Between Art and Design with Lukáš Uliarczyk

HAVING BEEN FOUNDED IN 1724 IN THE TOWN OF MŠENO, PRECIOSA IS ONE OF THE OLDEST GLASSWARE COMPANIES ON THE MARKET. A LOT HAS CHANGED SINCE THE ORIGINS OF THE ENTERPRISE – AND A LOT HAS REMAINED THE SAME. PRECIOSA’S GLASSWARE CAN NOW BE FOUND IN STORES ALL OVER THE GLOBE – ITS PRODUCTION IS HOWEVER STILL BASED ON FOUR ELEMENTS AND HAND-CRAFTED MASTERY. WE INTERVIEWED LUKÁŠ ULIARCZYK, A YOUNG DESIGNER OF THE BRAND, ABOUT PRECIOSA’S INSPIRING HERITAGE AND THE CHALLENGES HE ENCOUNTERS IN HIS WORK.

4D6A2233.jpg
4D6A2078.jpg
4D6A2128.jpg
4D6A2155.jpg

What is it that you do within the Preciosa brand? 

I’m responsible for the design of the whole product portfolio of the company. This ranges from classic chandeliers to contemporary and modern pieces. I’m also the main consultant for the extern designers who work on the new interpretations of the products. I’m their closest collaborator, representing Preciosa’s values and striving to implement their creations while preserving their aesthetic vision. 

Are you trying to direct the collaborations towards a certain aesthetic that you see as Preciosa’s future?

The designer is always offered a brief introduction to the history of the brand, its tradition and values. The task itself is then more abstract and creative – for example, when collaborating with Rony Plesl, the task was to create a new interpretation of two classic chandeliers. Although the collaborations differ from each other, it’s always crucial to find a balance between the technical feasibility and the abstract vision. 

4D6A2143.jpg
4D6A2030.jpg

Besides collaborations, what is it that you’re currently working on? 

At this moment we’re completely renewing the whole product portfolio. Starting with the classic models, we’re now complementing the traditional chandeliers with their modern interpretations, for example floor or table lamps. The mission is to make all of the „chandelier families“ complete. 

Some of the classic models are a few centuries old. How does it feel to be a young designer of such a traditonal brand? 

I have to admit that Preciosa brought a major change to my work. I’d never worked with glassware or lights before. It was the art directors of Preciosa that offered me this position while I was still at university. The biggest challenge for me was to reflect on the complexity of the chandelier design. I wondered what it was that differentiated Preciosa from the others – walking through Prague‘s centre, you see the „Bohemian crystal glass“ on every corner with prices hardly differing from ours. The Preciosa designs nevertheless avoid a superficial kitsch but are patterned on the artistic and architectural styles, which was important to realize. I found the work entertaining because it was a challenge – it represented the perfect mix of design and art. Moreover, speaking from a designer’s perspective, my work is very dynamic. Designing electronics takes a year or two. I can achieve much more in Preciosa by that time. That doesn’t mean that the manufacturing is hasty, rather that the methods allow to produce much more.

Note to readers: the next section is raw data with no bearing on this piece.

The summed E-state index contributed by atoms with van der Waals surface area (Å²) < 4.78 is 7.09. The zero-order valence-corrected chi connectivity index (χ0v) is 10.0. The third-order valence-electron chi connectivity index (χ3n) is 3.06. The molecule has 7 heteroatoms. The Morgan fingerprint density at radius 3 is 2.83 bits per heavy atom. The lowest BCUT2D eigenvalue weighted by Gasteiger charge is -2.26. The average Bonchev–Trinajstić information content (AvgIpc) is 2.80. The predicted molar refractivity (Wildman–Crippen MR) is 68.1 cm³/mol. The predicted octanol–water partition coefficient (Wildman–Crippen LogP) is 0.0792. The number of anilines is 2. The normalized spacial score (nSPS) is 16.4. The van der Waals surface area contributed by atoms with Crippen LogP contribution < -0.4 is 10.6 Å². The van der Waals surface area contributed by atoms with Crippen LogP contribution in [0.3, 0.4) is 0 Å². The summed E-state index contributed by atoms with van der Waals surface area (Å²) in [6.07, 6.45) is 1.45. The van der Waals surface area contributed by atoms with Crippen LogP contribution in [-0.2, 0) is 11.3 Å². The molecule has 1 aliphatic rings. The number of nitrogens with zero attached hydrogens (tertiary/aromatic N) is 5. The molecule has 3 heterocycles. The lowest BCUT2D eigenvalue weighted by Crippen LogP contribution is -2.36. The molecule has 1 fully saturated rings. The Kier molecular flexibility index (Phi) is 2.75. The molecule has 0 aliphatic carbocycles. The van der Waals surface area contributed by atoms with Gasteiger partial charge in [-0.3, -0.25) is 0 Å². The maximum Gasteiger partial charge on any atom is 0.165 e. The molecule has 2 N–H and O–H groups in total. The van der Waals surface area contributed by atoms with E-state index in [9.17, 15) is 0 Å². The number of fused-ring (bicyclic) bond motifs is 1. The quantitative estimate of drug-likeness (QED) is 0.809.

4D6A1983.jpg
4D6A2312.jpg
4D6A2316.jpg
4D6A2303.jpg

It’s interesting you mentioned dynamic – when Preciosa rather evokes tradition. 

Tradition is definitely the key. However, every brand with such a rich historical heritage has to keep up with the modern age in order to remain relevant. It would be a shame to forget the three centuries of craft and art when they can be dusted off and utilized in current design. Chandeliers actually embody this contrast themselves. They’re ageless and trendy at the same time. It’s beautiful to see a classic chandelier, re-designed in 2015, hanging in an opulent, majestic space. 

How does it feel to work with the historical heritage of the brand? Is it an inspiration or rather  an obligation? 

That’s a difficult question to answer, but I’d say: both. It’s immensely inspiring to leave my fingerprint on objects that will be admired in two hundred years from now on. The beauty of the chandeliers is however very binding. It represents demands the designer has to meet, for example the agelessness. It’s a challenge and a commitment in the same time. 

4D6A2294.jpg
4D6A2291.jpg

The concept „Cultivation of Chandeliers. Since 1724“, which transforms historical chandeliers into the modern context, has been awarded two renowned design prices: German Design Award and iF Design Award.


Text: Kristýna Svobodová | Photo: Barbora Bydžovská